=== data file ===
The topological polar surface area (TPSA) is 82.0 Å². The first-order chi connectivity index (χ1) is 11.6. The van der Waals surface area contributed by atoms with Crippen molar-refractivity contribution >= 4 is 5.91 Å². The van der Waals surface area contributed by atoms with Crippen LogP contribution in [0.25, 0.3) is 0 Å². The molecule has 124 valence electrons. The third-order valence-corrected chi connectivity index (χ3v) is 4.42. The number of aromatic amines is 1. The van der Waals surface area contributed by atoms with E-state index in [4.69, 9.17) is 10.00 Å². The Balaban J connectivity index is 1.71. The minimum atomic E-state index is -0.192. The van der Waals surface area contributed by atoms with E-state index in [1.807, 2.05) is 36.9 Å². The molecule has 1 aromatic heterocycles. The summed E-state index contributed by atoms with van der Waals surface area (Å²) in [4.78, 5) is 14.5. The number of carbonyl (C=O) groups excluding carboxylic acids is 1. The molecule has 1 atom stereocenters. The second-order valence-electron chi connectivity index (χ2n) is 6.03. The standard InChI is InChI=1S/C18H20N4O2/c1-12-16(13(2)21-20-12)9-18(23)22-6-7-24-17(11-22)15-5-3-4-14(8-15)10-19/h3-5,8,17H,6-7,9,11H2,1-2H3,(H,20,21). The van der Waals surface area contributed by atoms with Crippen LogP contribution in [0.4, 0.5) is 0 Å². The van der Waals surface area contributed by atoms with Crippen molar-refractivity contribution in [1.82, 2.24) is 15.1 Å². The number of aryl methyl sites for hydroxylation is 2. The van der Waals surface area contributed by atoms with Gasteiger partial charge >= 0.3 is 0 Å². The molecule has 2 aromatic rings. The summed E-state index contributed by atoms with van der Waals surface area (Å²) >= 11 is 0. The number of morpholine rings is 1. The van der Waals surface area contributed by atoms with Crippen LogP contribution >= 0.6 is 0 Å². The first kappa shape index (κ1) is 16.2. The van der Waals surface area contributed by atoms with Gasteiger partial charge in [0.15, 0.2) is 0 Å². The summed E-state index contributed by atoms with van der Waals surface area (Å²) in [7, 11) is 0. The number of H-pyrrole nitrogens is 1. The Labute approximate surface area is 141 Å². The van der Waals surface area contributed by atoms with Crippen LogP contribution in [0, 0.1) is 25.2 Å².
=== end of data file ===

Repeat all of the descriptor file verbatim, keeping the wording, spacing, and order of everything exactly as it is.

The topological polar surface area (TPSA) is 82.0 Å². The first-order chi connectivity index (χ1) is 11.6. The van der Waals surface area contributed by atoms with Crippen molar-refractivity contribution >= 4 is 5.91 Å². The van der Waals surface area contributed by atoms with Crippen LogP contribution in [0.25, 0.3) is 0 Å². The molecule has 124 valence electrons. The third-order valence-corrected chi connectivity index (χ3v) is 4.42. The number of aromatic amines is 1. The van der Waals surface area contributed by atoms with E-state index in [4.69, 9.17) is 10.00 Å². The Balaban J connectivity index is 1.71. The minimum atomic E-state index is -0.192. The van der Waals surface area contributed by atoms with E-state index in [1.807, 2.05) is 36.9 Å². The molecule has 1 aromatic heterocycles. The summed E-state index contributed by atoms with van der Waals surface area (Å²) in [4.78, 5) is 14.5. The number of carbonyl (C=O) groups excluding carboxylic acids is 1. The molecule has 1 atom stereocenters. The second-order valence-electron chi connectivity index (χ2n) is 6.03. The standard InChI is InChI=1S/C18H20N4O2/c1-12-16(13(2)21-20-12)9-18(23)22-6-7-24-17(11-22)15-5-3-4-14(8-15)10-19/h3-5,8,17H,6-7,9,11H2,1-2H3,(H,20,21). The van der Waals surface area contributed by atoms with Crippen LogP contribution in [0.4, 0.5) is 0 Å². The van der Waals surface area contributed by atoms with Crippen molar-refractivity contribution in [1.82, 2.24) is 15.1 Å². The number of aryl methyl sites for hydroxylation is 2. The van der Waals surface area contributed by atoms with Gasteiger partial charge >= 0.3 is 0 Å². The molecule has 2 aromatic rings. The summed E-state index contributed by atoms with van der Waals surface area (Å²) >= 11 is 0. The number of morpholine rings is 1. The van der Waals surface area contributed by atoms with Crippen LogP contribution >= 0.6 is 0 Å². The first kappa shape index (κ1) is 16.2. The van der Waals surface area contributed by atoms with Gasteiger partial charge in [0.15, 0.2) is 0 Å². The summed E-state index contributed by atoms with van der Waals surface area (Å²) in [7, 11) is 0. The number of H-pyrrole nitrogens is 1. The Labute approximate surface area is 141 Å². The van der Waals surface area contributed by atoms with Crippen LogP contribution in [0, 0.1) is 25.2 Å².